Upstairs, still tight in the throat from the smell of bacon, Mattie found a carpetbag in the sewing room, turned it upside down, emptying it of scraps of calico and spools of thread. In her bedroom, she folded up her sleep gown, her seven changes of linen, her white kid gloves with the strawberry stains on them. She packed her toothbrush and hair brush, her bible, a little ribbon-tied package of letters from Eugene who was dead and her sister Hazel, married in Virginia. She packed the white paper doily Valentines she had received in the Februarys of her school years, and the sewing kit with the gold-headed needle from her grandma Samson, and the little gilt-edged volume of Sonnets From the Portuguese with the dried daisy heads making dents in the pages, and her diary, only half-filled, stopped two years before not because there was nothing to say but because there was too much and the words kept running away from her like panicked cows. She packed the green ribbon she wore in her hair for Christmas service and the violet ribbons she wore for Easter.
Then, she knelt beside her bed and peered under its faded blue skirt, looking for dustballs. She found a large one, big as her fist with threads and seeds mixed into the grey fluff. She put this in the carpetbag, on top of the ribbons. She tore a strip of wallpaper from behind her dresser and pried a sliver from the wide planking of the floor.
“Sally?’ she said aloud. “Seminary? Sleigh? Shun? Shroud, Spew, squabble, sire, simple, soldier, sun, soft, soup, spike, ” all the steaming words of a life grown dazed and slow and thick. She stopped often to pick at a scab hidden in her thick hair, where her mother couldn’t find it and heal it with the pork fat ointment that she scented with lavender to pretend it had come from a finer source.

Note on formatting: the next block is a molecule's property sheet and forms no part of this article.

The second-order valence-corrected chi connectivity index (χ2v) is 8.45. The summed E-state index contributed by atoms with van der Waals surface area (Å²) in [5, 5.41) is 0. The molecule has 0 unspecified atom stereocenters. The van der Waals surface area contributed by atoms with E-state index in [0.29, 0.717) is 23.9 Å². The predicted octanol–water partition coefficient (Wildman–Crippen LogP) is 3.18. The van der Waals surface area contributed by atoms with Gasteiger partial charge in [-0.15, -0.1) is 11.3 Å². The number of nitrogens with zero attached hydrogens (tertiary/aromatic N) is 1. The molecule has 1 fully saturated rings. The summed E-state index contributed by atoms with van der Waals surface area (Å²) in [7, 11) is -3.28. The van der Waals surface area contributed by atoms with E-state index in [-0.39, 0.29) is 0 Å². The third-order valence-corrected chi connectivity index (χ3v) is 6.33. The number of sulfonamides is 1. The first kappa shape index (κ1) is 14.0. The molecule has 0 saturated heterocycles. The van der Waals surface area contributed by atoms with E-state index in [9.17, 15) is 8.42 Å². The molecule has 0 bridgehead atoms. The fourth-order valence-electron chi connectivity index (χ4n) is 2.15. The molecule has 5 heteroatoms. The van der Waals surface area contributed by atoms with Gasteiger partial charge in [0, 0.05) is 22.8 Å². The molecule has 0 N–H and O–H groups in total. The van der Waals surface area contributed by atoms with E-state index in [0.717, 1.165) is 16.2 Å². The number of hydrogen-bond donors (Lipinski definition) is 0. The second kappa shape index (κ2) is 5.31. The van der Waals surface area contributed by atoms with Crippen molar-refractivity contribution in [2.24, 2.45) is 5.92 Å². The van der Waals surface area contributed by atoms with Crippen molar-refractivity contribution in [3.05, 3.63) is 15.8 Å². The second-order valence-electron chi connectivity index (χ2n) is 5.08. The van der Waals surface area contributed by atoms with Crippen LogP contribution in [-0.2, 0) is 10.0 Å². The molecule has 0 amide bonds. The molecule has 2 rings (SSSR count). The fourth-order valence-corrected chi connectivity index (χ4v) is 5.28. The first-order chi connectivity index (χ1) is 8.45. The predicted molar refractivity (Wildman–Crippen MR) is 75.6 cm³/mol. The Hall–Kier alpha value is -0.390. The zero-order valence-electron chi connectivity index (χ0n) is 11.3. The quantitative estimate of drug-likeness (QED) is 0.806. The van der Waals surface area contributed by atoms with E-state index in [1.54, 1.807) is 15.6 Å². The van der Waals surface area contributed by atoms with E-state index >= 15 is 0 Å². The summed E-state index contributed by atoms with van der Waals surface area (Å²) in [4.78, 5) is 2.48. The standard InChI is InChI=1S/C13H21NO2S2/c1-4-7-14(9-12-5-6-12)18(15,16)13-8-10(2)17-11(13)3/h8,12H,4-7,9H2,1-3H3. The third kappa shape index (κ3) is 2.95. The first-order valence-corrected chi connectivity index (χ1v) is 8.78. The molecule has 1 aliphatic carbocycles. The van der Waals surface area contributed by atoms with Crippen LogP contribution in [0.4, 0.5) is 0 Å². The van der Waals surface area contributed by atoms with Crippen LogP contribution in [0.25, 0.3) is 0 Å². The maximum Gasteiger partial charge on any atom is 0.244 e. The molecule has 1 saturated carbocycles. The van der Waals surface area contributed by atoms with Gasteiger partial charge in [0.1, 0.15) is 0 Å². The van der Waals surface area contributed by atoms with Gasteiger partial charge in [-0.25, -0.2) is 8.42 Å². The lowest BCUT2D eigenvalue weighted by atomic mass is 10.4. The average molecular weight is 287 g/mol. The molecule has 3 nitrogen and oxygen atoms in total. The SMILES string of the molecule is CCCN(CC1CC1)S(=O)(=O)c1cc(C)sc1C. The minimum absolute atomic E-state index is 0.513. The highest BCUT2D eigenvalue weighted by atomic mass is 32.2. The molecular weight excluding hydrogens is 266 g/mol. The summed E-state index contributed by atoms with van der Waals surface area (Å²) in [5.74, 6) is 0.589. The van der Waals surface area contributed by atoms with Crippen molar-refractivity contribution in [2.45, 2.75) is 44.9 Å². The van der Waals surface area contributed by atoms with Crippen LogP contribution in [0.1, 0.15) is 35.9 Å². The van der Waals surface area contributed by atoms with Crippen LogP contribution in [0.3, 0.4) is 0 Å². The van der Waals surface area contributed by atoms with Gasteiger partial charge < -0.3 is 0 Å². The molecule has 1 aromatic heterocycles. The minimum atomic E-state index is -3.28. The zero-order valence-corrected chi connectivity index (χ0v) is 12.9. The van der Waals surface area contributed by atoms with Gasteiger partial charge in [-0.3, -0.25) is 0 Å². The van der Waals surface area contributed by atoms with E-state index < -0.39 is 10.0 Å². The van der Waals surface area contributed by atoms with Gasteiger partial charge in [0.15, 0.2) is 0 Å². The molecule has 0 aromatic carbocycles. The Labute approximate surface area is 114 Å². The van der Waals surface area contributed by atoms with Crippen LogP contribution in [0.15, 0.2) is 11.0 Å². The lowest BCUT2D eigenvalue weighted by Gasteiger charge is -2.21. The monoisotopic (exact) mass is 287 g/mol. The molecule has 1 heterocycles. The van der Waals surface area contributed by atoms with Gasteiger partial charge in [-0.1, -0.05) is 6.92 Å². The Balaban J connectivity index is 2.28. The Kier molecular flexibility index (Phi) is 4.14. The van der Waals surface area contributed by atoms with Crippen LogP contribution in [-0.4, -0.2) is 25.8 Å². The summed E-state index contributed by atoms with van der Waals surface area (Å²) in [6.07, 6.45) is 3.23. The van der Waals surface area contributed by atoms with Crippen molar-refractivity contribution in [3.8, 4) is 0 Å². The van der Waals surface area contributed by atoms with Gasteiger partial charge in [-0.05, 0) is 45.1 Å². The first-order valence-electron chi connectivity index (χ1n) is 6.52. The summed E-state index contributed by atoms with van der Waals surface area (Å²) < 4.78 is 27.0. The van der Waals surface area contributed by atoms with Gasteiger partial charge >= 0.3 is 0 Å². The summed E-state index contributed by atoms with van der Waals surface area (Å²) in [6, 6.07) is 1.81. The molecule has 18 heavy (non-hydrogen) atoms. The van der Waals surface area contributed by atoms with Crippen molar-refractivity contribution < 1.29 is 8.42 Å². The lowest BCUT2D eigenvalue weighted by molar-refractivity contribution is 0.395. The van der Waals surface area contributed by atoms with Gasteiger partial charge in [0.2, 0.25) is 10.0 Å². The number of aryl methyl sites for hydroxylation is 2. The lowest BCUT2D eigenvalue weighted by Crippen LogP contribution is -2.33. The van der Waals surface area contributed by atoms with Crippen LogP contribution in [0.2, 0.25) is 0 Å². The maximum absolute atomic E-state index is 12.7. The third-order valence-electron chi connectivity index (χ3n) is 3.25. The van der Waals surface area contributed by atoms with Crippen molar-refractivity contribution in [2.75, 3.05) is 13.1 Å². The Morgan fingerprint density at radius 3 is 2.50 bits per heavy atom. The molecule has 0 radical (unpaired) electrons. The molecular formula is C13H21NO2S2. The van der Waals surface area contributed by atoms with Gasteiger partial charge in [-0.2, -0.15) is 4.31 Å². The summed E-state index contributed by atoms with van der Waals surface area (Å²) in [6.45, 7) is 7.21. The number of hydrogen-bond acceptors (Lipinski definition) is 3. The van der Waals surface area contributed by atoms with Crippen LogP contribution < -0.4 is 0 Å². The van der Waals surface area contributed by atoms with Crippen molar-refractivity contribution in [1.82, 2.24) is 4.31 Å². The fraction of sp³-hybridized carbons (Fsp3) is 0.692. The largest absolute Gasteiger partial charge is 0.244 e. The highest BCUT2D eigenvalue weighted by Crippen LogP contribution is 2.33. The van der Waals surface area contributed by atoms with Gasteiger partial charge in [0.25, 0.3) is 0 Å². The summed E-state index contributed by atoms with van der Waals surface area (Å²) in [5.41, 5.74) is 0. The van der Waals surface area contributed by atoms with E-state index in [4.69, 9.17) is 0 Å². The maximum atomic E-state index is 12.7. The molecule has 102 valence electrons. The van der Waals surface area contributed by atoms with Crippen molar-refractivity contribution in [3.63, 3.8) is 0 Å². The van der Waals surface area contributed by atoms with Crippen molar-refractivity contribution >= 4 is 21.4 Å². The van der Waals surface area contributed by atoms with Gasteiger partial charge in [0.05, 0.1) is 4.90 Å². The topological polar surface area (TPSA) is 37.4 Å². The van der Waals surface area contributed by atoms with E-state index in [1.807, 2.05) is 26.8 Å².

When she came back downstairs, Ma was dressed in her black Sunday dress with the little black rosette she wore for mourning Eugene pinned to her right shoulder. Pa had the old horse and cart hitched out front. There was a picnic hamper loaded next to him, on the front seat, the greasy smell of fried chicken seeping from it.
“It’s a longish drive. Climb up, Mattie.” For the first time, Pa sounded sorry. But there was no hissing steam in his sorry so she knew it was a lie.
He cracked the whip and the sway-backed mare whinnied in protest, but then began the long pulling, the first strain always the greatest, the cart and the picnic hamper and the mother, father, daughter, and heavy carpetbag fighting against the mare’s aged muscles till finally the horse won and the cart creaked, swayed and the wheels turned. Mattie twisted around to look at the shadblow bush, the shame place, where the leaves fell deep in the autumn over her son, who had lived for one hour, the winter after the lightening strike. The neighbors said it had been a blessing that god had called him back so soon, the shame of a child like that and Mattie not naming the father.
“I’ll take care of the grave,” Mattie’s mother said.
“Safe!” Mattie said. “That’s what the tea kettle was going to say.”
Jeanne Mackin is the author of several novels: The Sweet By and By, Dreams of Empire ,The Queen’s War, and The Frenchwoman . Writing as Anna Maclean she is author of the Louisa May Alcott mystery trilogy (NAL). She is also the author of the Cornell Book of Herbs and Edible Flowers and co-editor of The Norton Book of Love. She was the recipient of a creative writing fellowship from the American Antiquarian Society and her journalism has won awards from the Council for the Advancement and Support of Education, in Washington, D.C. She teaches creative writing at Goddard College, Plainfield, VT.